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The Harlem Renaissance. Background. African-American political and cultural movement Emerged after end of World War I Continued for nearly two decades. National movement that showcased African-American achievements in: Literature, Music, Politics, Dance, and the Performing arts.

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The Harlem Renaissance

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    1. The Harlem Renaissance

    2. Background • African-American political and cultural movement • Emerged after end of World War I • Continued for nearly two decades. • National movement that showcased African-American achievements in: • Literature, • Music, • Politics, • Dance, and • the Performing arts. • Identified with the New York City neighborhood of Harlem Palmer Hayden’s We Four in Paris

    3. The Significance of Harlem • Not the only site of African-American achievement during the Black Renaissance, Harlem was an important focal point. • James Weldon Johnson • African- American poet, editor, and civil rights leader • Wrote about the importance of Harlem to the Black Renaissance in his autobiography, Along This Way (1933). • “when Harlem was made known as the scene of laughter, singing, dancing, primitive passions, and as the center of the new Negro literature and art; the era in which it gained its place in the list of famous sections of great cities.” James Weldon Johnson

    4. Factors Contributing to the Spread of the Harlem Renaissance • Historians generally highlight four factors that contributed to the growth of the movement. They include: • the large-scale migration of blacks out of the South that was known as the Great Migration • the rise of a new African- American educated elite • the New Negro Movement • an increase in white intellectual interest in African-American life and culture.

    5. The Great Migration • Hundreds of thousands of African Americans traveled to northern cities the hope of establishing a better life. • Motivated by a desire to escape the economic and political inequities in the South • Demographics in northern cities underwent significant changes. • In 1910, 3 out of every 4African Americans resided on farms, and 9out of 10made their homes in the South. • Estimated 1.5 million African-Americans migrated to northern cities.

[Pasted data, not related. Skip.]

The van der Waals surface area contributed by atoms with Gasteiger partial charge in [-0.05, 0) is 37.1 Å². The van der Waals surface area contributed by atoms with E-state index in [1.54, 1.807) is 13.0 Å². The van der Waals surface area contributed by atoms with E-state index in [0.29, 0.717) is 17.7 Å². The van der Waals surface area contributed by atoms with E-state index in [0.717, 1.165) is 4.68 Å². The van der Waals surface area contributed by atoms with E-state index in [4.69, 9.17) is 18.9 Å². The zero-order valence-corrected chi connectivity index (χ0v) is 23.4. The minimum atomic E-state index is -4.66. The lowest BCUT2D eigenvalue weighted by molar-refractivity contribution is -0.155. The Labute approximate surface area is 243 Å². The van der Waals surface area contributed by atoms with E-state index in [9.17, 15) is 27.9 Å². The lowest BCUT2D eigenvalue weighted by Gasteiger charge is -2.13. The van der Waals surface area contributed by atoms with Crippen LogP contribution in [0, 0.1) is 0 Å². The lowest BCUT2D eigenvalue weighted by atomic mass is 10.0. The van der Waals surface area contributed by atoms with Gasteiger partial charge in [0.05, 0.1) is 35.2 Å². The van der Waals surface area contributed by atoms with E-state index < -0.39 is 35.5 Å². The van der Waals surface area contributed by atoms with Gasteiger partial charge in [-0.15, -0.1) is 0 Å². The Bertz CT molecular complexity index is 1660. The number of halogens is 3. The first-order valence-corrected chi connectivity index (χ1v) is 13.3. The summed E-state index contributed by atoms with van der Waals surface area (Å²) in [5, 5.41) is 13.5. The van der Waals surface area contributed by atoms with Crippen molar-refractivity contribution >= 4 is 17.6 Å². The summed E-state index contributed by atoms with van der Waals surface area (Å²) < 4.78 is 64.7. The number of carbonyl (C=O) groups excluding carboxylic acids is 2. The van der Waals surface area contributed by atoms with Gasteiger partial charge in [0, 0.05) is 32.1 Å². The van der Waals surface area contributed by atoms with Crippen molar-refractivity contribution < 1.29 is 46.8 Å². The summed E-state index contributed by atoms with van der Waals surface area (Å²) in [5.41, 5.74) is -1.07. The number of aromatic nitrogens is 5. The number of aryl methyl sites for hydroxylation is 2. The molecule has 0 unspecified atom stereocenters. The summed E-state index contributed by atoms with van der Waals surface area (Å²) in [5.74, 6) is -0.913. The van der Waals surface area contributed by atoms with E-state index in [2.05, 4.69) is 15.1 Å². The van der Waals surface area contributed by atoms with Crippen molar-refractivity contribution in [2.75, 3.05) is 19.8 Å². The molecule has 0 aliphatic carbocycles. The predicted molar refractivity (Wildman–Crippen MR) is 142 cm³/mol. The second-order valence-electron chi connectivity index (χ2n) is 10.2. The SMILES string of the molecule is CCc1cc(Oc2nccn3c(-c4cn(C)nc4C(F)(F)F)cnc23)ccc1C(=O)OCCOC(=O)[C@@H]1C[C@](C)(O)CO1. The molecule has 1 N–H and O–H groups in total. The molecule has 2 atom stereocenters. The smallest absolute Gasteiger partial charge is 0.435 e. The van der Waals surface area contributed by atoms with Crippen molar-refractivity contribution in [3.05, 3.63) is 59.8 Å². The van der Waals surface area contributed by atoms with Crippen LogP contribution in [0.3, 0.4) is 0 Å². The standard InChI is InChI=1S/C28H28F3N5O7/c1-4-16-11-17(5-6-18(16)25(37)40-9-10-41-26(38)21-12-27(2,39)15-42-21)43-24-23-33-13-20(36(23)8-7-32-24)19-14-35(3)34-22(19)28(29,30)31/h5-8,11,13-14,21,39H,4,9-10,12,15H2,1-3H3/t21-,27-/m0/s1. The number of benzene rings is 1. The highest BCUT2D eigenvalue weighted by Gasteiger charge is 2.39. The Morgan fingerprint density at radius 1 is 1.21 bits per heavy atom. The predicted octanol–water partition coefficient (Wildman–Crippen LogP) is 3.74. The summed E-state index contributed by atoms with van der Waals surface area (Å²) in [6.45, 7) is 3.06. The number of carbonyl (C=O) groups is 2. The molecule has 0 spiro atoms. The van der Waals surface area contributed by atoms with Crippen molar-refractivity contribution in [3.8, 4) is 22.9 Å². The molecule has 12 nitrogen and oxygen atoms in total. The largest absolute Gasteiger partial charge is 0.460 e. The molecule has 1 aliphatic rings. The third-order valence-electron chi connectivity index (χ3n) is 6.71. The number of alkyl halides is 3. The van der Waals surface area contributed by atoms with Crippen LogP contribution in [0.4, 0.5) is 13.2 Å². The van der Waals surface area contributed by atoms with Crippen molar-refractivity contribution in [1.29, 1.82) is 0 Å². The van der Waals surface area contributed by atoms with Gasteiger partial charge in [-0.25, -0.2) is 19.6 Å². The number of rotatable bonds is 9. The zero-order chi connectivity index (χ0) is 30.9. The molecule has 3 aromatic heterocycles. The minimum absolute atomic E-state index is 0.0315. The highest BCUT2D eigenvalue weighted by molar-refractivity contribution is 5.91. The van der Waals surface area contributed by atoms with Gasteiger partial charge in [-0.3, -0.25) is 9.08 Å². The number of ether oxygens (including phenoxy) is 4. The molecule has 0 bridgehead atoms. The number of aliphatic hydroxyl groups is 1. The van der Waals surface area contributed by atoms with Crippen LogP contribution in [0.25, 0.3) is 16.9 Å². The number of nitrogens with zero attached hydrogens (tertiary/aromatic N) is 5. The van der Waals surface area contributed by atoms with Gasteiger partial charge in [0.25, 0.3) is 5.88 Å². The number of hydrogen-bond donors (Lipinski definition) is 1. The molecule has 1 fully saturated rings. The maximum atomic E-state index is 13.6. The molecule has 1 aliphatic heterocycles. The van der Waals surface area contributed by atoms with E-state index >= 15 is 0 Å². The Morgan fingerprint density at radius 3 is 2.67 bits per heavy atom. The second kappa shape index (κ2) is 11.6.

6. The Rise of a New African-American Educated Elite • Appearance of a new African-American educated elite especially in the North • New educational and employment opportunities spurred the appearance of an African-American middle class. • Two examples of this new black intellectual elite • Massachusetts-born scholar W.E.B. DuBois • Washington, D.C., native Mary Church Terrell W.E.B DuBois

    7. The New Negro Movement • African Americans evidenced a new racial consciousness through the New Negro Movement • New consciousness influenced the Black Renaissance. • Howard University Professor Alain Locke described this transformation in a 1925 essay entitled “The New Negro.” • Essay highlighted the new sense of assertiveness and independence among African Americans • “New Negro” needed to “smash” all of the racial, social, and psychological barriers that had hampered black achievement

    8. Increase in White Intellectual Interest in African- American Life and Culture • White intellectuals helped to spread the Black Renaissance in positive and negative ways. • White novelist Carl Van Vechten, painted a portrait of Harlem as a lively place. • Book reinforced cultural stereotypes about African Americans • Attracted the New York elite, both white and black, to African-American nightlife. • White literary society was introduced to African-American literature • Provided new possibilities for African-American writers. • Magazine, The Survey Graphic, published a whole issue about Harlem, which Alian Locke edited. • Issue focused mainly on black literature and art and featured works by African Americans. Carl Van Vechten

    9. Luminaries of the Harlem Renaissance Langston Hughes Alain Leroy Locke Zora Neale Hurston Gwendolyn Bennett

    10. I, Too I, too, sing America. I am the darker brother. They send me to eat in the kitchen When company comes, But I laugh, And eat well, And grow strong. Tomorrow, I'll be at the table When company comes. Nobody'lldare Say to me, "Eat in the kitchen," Then. Besides, They'll see how beautiful I am And be ashamed– I, too, am America.

    11. Luminaries of the Harlem Renaissance Jelly Roll Morton Billie Holiday Duke Ellington

    12. Legacy of the Harlem Renaissance • Changed the way people perceived African-American culture. • Its reverberations can still be felt. • Literary works of the period continue to inspire writers and poets. • Influence not limited to the United States. • Famed musician and actor Paul Robeson and dancer Josephine Baker traveled to Europe where the influence of the Harlem Renaissance was strong. • Inspired many African Americans to believe they had a voice that could not be suppressed. Josephine Baker performing the Charleston